Fig. 7

Plots of (a) protein root mean square deviation (RMSD) and (b) radius of the gyration and ligand RMSD values in the analysis of PON2 systems during a simulation time of 20 ns

Fig. 8

Total energy of the PON2 systems for a simulation time of 20 ns

We further calculated the root mean square fluctuation (RMSF) values for each residue of the PON2 protein structure (Fig. 9). Interestingly, we found the residues revealed high fluctuations from 50 to 100 on the apo form of PON2 (Fig. 9a). The high RMSF values indicate the residue was flexible at all simulation times. The PON2 structure with docked TCM compounds was more stable than the apo form, which suggests that TCM compounds can stabilize the protein structure in the protein-ligand complex type. Because of the flexible residues on the apo form of PON2 near the key residue His114, reducing the variation of these residues denotes that TCM compounds could tightly interact with the PON2 structure. We also calculated the solvent accessible hydrophobic and hydrophilic surface areas for the three TCM compounds. The results show that divaricatacid is suitable for hydrophobic solvents, because the hydrophilic areas of 13-hydroxy-(9E_11E)-octadecadienoic acid and 9-hydroxy-(10E)-octadecenoic acid were wider than that of divaricatacid (Fig. 10).
Fig. 9

Root mean square fluctuation values for each residue of the PON2 structure in the apo form and protein-ligand complexes for a simulation time of 20 ns

Fig. 10

Solvent accessible hydrophilic (a) and hydrophobic (b) surface areas for the PON2 structure with TCM compounds

To analyze the migration of each TCM compound during the MD simulation time, we computed the mean square displacement (MSD) value to measure the variation of each ligand in the PON2 structure. 9-hydroxy-(10E)-octadecenoic acid displayed a significantly higher MSD value during the 20 ns simulation time than the other two candidates (Fig. 11a). In addition, we further calculated the distance between PON2 and the three candidates. The distance between 13-hydroxy-(9E_11E)-octadecadienoic acid and the PON2 structure did not change much during the simulation time of 20 ns (Fig. 11b), but divaricatacid and 9-hydroxy-(10E)-octadecenoic acid gradually moved away from the PON2 structure.
Fig. 11

The mean square displacement (MSD) of different ligands (a) for a simulation time of 20 ns. A high MSD value indicates the ligand has migrated farther from the initial site. The distance between the centers of mass of RbAp48 and each ligand (b) during a simulation time of 20 ns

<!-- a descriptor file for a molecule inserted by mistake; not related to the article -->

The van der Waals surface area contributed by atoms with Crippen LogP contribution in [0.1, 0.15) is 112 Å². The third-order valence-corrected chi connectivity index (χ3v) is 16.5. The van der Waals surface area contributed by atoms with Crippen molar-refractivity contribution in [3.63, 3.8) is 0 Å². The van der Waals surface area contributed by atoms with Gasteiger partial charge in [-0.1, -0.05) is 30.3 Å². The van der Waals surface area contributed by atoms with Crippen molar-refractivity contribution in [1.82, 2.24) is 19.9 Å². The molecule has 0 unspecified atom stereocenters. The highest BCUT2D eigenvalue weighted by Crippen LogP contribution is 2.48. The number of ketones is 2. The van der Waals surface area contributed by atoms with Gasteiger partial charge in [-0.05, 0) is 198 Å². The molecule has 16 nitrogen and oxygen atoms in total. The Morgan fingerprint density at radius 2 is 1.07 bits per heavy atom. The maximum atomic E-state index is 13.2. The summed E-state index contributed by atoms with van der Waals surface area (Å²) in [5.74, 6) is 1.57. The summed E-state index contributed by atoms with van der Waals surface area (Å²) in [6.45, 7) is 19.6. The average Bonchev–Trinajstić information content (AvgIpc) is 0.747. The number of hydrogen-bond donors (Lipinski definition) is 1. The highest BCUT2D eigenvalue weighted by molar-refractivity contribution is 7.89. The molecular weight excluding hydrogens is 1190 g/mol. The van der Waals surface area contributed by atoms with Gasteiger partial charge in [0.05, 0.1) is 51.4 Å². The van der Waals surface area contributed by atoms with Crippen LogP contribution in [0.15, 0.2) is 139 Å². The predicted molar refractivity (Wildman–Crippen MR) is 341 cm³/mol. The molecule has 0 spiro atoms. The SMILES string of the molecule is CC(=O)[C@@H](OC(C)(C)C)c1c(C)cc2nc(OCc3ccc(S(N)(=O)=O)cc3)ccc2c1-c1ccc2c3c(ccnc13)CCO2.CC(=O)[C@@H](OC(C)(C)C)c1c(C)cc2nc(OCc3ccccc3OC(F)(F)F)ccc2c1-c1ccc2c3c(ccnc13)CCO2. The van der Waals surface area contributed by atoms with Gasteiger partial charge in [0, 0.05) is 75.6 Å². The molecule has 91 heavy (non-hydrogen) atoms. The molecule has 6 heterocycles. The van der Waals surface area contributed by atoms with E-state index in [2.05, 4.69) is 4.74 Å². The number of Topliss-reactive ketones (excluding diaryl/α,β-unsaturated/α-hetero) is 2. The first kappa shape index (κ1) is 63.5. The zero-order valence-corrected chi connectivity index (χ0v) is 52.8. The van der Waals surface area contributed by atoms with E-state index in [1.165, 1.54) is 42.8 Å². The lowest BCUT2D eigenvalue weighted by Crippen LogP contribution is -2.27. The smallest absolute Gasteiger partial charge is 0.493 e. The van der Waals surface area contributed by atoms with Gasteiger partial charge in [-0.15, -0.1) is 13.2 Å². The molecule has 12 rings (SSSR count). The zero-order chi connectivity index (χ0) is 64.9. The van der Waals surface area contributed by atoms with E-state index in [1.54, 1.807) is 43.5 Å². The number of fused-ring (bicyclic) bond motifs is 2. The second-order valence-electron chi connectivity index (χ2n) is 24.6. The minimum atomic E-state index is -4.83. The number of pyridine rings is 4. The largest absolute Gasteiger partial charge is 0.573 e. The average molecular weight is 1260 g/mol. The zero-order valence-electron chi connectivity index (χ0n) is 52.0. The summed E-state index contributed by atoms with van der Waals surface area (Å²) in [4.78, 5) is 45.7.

We employed CAVER 3.0 software [48] to predict the ligand tunnels in the PON2 structure for the three TCM candidates (Fig. 12). The predicted tunnels are represented by red, blue, green, yellow, cyan and orange solid phases. The apo form of the PON2 structure revealed a broad space of tunnels (Fig. 12a), because there was no docked ligand in the PON2 binding site. A comparison of the MSD values showed that 13-hydroxy-(9E_11E)-octadecadienoic acid was the most stable for all MD simulation times, and hence, the predicted tunnel reveals a narrow space in Fig. 12c, which is represented by the green solid phase. For the other two TCM candidates, divaricatacid and 9-hydroxy-(10E)-octadecenoic acid, the predicted tunnels display spacious areas in Fig. 12b and 12c. In the 20 ns snapshot (Fig. 13), 13-hydroxy-(9E_11E)-octadecadienoic acid is still close to the key residue His114, which confirms the ligand RMSD, migration analysis and the measurement of the protein-ligand distance (Fig. 13b). The final snapshot showed large distances between His114 and both divaricatacid and 9-hydroxy-(10E)-octadecenoic acid (Fig.13a and 13c). This illustrates that 13-hydroxy-(9E_11E)-octadecadienoic acid is the best potential TCM compound to interact with the PON2 structure.
Fig. 12

Ligand tunnel prediction for the PON2 system in apo form (a) condition and protein-ligand complexes with TCM compounds: (a) divaricatacid, (b)13-hydroxy-(9E_11E)-octadecadienoic acid, and (c) 9-hydroxy-(10E)-octadecenoic acid

Fig. 13

The final snapshots of PON2 with three TCM compounds: (a) divaricatacid, (b)13-hydroxy-(9E_11E)-octadecadienoic acid, and (c) 9-hydroxy-(10E)-octadecenoic acid from the results of MD simulation

Discussion

The results of this genome-wide association study identified 22 YZ constitutionally susceptible SNPs, representing 13 regions of 11 chromosomes. Genotypic distribution showed that high YZ scores were significantly associated with PON2 on chromosome 7, PIEZO2 on chromosome 18, ZNF665 on chromosome 19, FREM2 on chromosome 13, and unknown genes on chromosomes 1p, 2q, and 16p. PCDH10 on chromosome 4q, and unknown genes on chromosome 5q and chromosome 14q were significantly associated with lower risk of the YZ constitution after controlling for age, sex, diabetes duration, and hemoglobin A1c.

Without doubt, the YZ constitution is a consequence of complicated polygenic influences. Genome-wide association studies can provide an overview of whole genomes, and this is an appropriate method for examining the genetic factors of the YZ constitution. This technique had been adapted to explore the genetic base of Korean Sasang constitutional medicine [49].

Common manifestations of YZ include dull, lusterless skin color; dry, cracked, scaly or tough skin; dull purple lips or tongue; and localized pain or numbness. A patient with a YZ constitution tends to express BSS, which according to TCM theory, indicates a morbid state of blood stagnancy in a certain area of the body. The various expressions of BSS are classified according to the severity and area of blood stagnancy. Given its characteristics of circulation disturbance, BSS is considered to be relevant to cardiovascular complications.